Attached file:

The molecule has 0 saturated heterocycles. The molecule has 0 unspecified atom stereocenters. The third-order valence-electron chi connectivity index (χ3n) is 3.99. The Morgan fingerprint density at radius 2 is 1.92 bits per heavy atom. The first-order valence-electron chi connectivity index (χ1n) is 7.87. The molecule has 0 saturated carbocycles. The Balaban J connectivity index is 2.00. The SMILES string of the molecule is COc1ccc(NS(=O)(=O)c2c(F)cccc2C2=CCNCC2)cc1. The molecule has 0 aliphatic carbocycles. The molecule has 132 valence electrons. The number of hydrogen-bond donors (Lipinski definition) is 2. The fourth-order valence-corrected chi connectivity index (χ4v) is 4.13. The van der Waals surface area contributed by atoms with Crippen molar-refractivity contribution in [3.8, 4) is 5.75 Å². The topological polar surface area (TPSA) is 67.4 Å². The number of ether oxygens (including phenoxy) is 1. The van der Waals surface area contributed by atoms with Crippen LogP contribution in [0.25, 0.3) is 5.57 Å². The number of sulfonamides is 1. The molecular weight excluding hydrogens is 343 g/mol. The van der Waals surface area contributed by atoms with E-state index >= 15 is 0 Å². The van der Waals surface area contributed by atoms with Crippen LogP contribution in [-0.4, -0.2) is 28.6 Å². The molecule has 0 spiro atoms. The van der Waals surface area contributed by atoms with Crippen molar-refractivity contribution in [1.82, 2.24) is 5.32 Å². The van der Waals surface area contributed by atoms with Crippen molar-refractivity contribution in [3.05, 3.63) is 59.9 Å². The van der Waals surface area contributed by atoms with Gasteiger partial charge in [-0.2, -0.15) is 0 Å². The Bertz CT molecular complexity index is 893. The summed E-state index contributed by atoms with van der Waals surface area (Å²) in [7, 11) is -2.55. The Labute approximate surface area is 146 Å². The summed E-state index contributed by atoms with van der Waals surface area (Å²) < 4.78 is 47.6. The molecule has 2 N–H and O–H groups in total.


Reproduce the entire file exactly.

The molecule has 0 saturated heterocycles. The molecule has 0 unspecified atom stereocenters. The third-order valence-electron chi connectivity index (χ3n) is 3.99. The Morgan fingerprint density at radius 2 is 1.92 bits per heavy atom. The first-order valence-electron chi connectivity index (χ1n) is 7.87. The molecule has 0 saturated carbocycles. The Balaban J connectivity index is 2.00. The SMILES string of the molecule is COc1ccc(NS(=O)(=O)c2c(F)cccc2C2=CCNCC2)cc1. The molecule has 0 aliphatic carbocycles. The molecule has 132 valence electrons. The number of hydrogen-bond donors (Lipinski definition) is 2. The fourth-order valence-corrected chi connectivity index (χ4v) is 4.13. The van der Waals surface area contributed by atoms with Crippen molar-refractivity contribution in [3.8, 4) is 5.75 Å². The topological polar surface area (TPSA) is 67.4 Å². The number of ether oxygens (including phenoxy) is 1. The van der Waals surface area contributed by atoms with Crippen LogP contribution in [0.25, 0.3) is 5.57 Å². The number of sulfonamides is 1. The molecular weight excluding hydrogens is 343 g/mol. The van der Waals surface area contributed by atoms with E-state index >= 15 is 0 Å². The van der Waals surface area contributed by atoms with Crippen LogP contribution in [-0.4, -0.2) is 28.6 Å². The molecule has 0 spiro atoms. The van der Waals surface area contributed by atoms with Crippen molar-refractivity contribution in [1.82, 2.24) is 5.32 Å². The van der Waals surface area contributed by atoms with Crippen molar-refractivity contribution in [3.05, 3.63) is 59.9 Å². The van der Waals surface area contributed by atoms with Gasteiger partial charge in [-0.2, -0.15) is 0 Å². The Bertz CT molecular complexity index is 893. The summed E-state index contributed by atoms with van der Waals surface area (Å²) in [7, 11) is -2.55. The Labute approximate surface area is 146 Å². The summed E-state index contributed by atoms with van der Waals surface area (Å²) < 4.78 is 47.6. The molecule has 2 N–H and O–H groups in total.